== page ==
Bar and Bat Mitzvahs often are positioned as a highlight of childhood (and a bridge to adulthood), but they just as often have some sort of traumatic element as well.
Whether it’s severe stage fright, technical difficulties, a sudden family squabble, a drunk relative embarrassing everyone or a wardrobe malfunction, a picture-perfect event can be kind of rare.
Although nobody on the Jewish Exponent staff had a horrific experience, some less-than-positive memories do exist, even at events other than their own — although everything did tend to work out for the best. Here’s a sampling, starting with my own day.
Hoping for rain on my big day
As my Bar Mitzvah day (June 30, 1979) approached, I became an ardent follower of the late Action News weatherman Jim O’Brien.
Every day, I watched the news to catch the weather forecast, fervently hoping that something would change and the predicted sunny skies would give way to downpours of rain.
My Bar Mitzvah conflicted with the Newtown-Edgemont Little League championships — and my team, the Indians, was playing for the championship. I was the left-handed starting second basemen on my team; I was a lousy hitter, but I could field and run.
Anyway, I was praying for rain, hoping the game would be postponed a day so I could play.
It turns out O’Brien’s forecast was spot-on and the weather was beautiful. My Bar Mitzvah went off without a hitch — and my team lost 6-0.
But there were even ramifications at the luncheon following the service.
As this was my last year of Little League eligibility, I missed the ceremonies for the “graduating” players. One of the things the departing players got to do was stand on home plate and try to throw a baseball into a barrel angled where second base normally was placed.
While I couldn’t leave, my friends did — “I’ve waited five years for this” one told me — so I had a depleted crowd at the luncheon. I can’t say I wasn’t a bit jealous that I didn’t get a chance at the barrel.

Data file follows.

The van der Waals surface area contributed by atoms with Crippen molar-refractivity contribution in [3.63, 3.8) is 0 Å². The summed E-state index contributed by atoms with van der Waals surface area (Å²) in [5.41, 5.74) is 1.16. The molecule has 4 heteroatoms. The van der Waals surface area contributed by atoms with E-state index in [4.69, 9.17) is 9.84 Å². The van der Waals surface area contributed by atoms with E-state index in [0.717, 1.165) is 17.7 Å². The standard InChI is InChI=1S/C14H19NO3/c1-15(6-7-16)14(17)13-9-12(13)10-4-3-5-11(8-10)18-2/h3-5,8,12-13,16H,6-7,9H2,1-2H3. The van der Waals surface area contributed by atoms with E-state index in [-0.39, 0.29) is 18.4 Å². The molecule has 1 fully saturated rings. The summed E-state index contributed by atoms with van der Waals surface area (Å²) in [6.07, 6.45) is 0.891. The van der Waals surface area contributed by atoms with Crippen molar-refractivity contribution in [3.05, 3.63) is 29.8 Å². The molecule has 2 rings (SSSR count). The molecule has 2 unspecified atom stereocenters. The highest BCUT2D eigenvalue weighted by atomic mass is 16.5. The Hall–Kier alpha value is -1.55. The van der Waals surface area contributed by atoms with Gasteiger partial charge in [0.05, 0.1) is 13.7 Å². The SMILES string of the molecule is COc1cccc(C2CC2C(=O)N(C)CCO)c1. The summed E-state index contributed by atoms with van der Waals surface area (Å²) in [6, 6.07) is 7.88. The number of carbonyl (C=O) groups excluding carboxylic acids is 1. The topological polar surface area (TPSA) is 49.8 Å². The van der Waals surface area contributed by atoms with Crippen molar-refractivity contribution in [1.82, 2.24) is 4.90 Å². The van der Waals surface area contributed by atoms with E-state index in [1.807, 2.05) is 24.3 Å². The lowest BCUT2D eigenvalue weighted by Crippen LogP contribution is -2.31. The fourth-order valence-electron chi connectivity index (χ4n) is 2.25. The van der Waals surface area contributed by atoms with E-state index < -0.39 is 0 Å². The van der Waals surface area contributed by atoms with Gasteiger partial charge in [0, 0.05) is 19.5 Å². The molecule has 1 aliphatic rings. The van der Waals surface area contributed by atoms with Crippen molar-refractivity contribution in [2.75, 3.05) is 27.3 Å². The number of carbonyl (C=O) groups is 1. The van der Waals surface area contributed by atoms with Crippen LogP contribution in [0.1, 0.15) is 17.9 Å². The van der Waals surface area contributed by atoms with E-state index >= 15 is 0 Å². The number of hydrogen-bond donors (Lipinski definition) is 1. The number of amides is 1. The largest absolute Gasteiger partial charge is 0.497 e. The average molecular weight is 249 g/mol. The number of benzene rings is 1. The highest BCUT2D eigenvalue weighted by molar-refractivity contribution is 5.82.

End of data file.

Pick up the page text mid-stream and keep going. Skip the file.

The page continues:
Lack of giveaways a bummer
Jesse Bernstein, Staff Writer
At Saligman Middle School in the late aughts, to show up on Monday without wearing the give-away attire of the preceding weekend’s Bar or Bat Mitzvah was to proclaim that you hadn’t risked it all in a game of Coke and Pepsi; you hadn’t slid the Cha-Cha slide; you hadn’t snickered at the forced rhyme for candle number 7. You hadn’t lived.
I don’t remember a lot of party specifics, but I do remember my sweatpants emblazoned with, “I Had Eilat of Fun at Maya’s Bat Mitzvah” (Israel-themed party) and “Orange You Glad You Came to Jon’s Bar Mitzvah?”
So when my parents told me that, in lieu of a giveaway, we’d be making donations in the names of each party guest, I was aghast — my dreams of give-away immortality, lost in time like so many tears in the rain — but I had no choice but to assent.
Somehow, I survived.
When I think back to the ridiculousness of it all now, how much we were being taught to socially signify to one another at those parties (she had a band, he had a DJ; he had Betty the Caterer, she had snacks), I’m thankful to my parents for preserving little of that night but the photos and the memories.
Not because it wasn’t terrifically fun — it was — but because the thought of someone walking around in a sweatshirt that says something like, I don’t know, “Things Got Messy at Jesse’s Bar Mitzvah” is a horrifying prospect.
Celebrating Sans Synagogue
Selah Maya Zighelboim, Staff Writer
After lessons with my Bat Mitzvah tutor, we would sometimes go out to her backyard so she could feed the deer — much to the chagrin of her neighbors.
That tutor was a cantor who worked in the Austin, Texas, Jewish community and she, like everything else that was a part of my Bat Mitzvah, was chosen by me and my family. We picked the date (the day before my 13th birthday). We chose to have a mincha maariv service instead of the more common shacharit service. We even made our own siddur, and I chose what tune I wanted for each song.
My family had moved to Austin a little more than a year before my Bat Mitzvah, so we didn’t belong to a synagogue. I didn’t have a set way to go about the process or even a place to read from the Torah, but it wasn’t a detriment.
Rather, it was an opportunity to make the entire celebration more personal.
In the end, my Bat Mitzvah was held in an upstairs library at Texas Hillel. I led most of the service myself, with support from my tutor/cantor and the Texas Hillel rabbi at the time. The service was immediately followed by a party downstairs in a multipurpose room.
As I danced in that multipurpose room with my out-of-town friends to the tunes of Austin’s legendary DJ Simcha, I remember feeling like it was the best night of my life.
And when my brother’s Bar Mitzvah came around two years later, my family chose once again to have the celebration sans synagogue. ❤